Tue 9 Aug 2011
Writing from his work desk at New York’s multifunctional music space Death by Audio, Grooms’ Travis Johnson tells us about the band’s new album Prom, making guitar pedals and performing for Michael Azerrad.
(EMJ) Your new record Prom is out now. Tell me how it was conceived; where it was written, recorded and mastered.
(Travis) We had written one song, ‘Into the Arms’, before Rejoicer had come out. After that, we didn’t have any keepers for another six months or so. It seemed like it would take forever. Then we had like 15 songs all of a sudden, and we picked 11 of them. We practice in a room at Death by Audio, so a lot of it was jammed out there, and then me and Emily also had bits we’d worked on in our apartments and brought in. I think this was the first time we’d also worked one on one, without a drummer, on writing some things too. We recorded it at Uniform in Philadelphia, did some overdubs back at DBA, and then our friend Jay mixed it at DBA too. We mastered it down the street.
How is Prom different from your previous record Rejoicer?
It’s much less tangled, much more melodic. We focused on the melodies 10 times more on this record than we had on Rejoicer. It’s weird looking back, because it almost seems like we didn’t care about them back then or something. We also wanted this one to be a lot more dreamy and ambient, which I think it is, for sure. The lyrics are maybe a little less opaque too. I only say that because no one really asked about lyrics on Rejoicer, but they ask about the ones on Prom.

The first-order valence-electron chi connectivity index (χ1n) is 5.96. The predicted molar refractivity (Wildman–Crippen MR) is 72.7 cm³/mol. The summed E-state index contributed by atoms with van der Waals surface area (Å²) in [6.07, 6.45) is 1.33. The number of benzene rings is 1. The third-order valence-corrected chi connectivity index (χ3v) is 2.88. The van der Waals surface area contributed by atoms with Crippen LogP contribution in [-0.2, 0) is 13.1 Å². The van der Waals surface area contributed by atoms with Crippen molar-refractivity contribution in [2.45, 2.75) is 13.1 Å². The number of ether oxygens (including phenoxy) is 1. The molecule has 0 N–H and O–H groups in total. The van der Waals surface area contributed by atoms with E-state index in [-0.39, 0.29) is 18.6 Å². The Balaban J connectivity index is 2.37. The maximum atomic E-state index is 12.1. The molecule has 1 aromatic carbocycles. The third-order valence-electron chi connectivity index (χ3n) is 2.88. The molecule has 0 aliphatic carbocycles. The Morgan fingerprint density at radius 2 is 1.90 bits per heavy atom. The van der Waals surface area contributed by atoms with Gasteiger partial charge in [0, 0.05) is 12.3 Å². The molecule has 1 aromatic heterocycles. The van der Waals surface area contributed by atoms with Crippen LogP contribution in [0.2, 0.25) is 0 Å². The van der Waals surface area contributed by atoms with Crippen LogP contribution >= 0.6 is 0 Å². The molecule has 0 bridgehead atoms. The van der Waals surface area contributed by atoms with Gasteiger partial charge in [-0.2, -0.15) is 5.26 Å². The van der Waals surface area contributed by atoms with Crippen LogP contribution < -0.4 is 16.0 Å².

The song ‘Expression of’ is about your feelings towards Richard Dawkins’ book The God Delusion. If you could sit down with Dawkins and engage him in conversation, what would you like to ask him?
“How are you doing?” and then “Have you read Kierkegaard or Wittgenstein? What did you think?” And then just go from there, at least if he’d read them.
You and Emily Ambruso started the band together in 2004, what is it that she brings to the band that you most appreciate?
Her perspective on things that we’re doing is always a bit different from mine, so, while we have pretty similar taste, she’s good at seeing what we’re doing completely differently from me, in terms of if or how it works, what it’s missing, etc. She’s also an incredibly good bass player. It’s kinda hard to name things, because she’s basically half the band, so I don’t know how much she really brings. Her half of the band is comprised of things, maybe that’s a better way of putting it. She’s at the centre of how the band works in just about every way, really.
Jim Sykes just left the band, was it hard breaking up with a guy you’d had such a long musical relationship with?
Well, we’d played with Jim for a couple of years and gone on our longest tours with him, so it was a bit weird and difficult. But he’s off in London now, doing things he’s happy with, so it’s good. He was a really great, distinct drummer though. Prom would’ve been different without him.
Can you introduce us to your new drummer Kevin – what’s his musical background?
He’s got what some would call strawberry-blonde hair. Soft-spoken Berkeley music dude. He’s good with restraint and power, which is pretty perfect. He’s into jazz and ambient stuff too, which excites me because it just opens up a lot of possibilities.
“Sometimes you just want to wonder
how a sound is being made, and not
get the answer.”
Tell me about the band’s relationship on a more social level – do you all hang out, go to shows and parties together?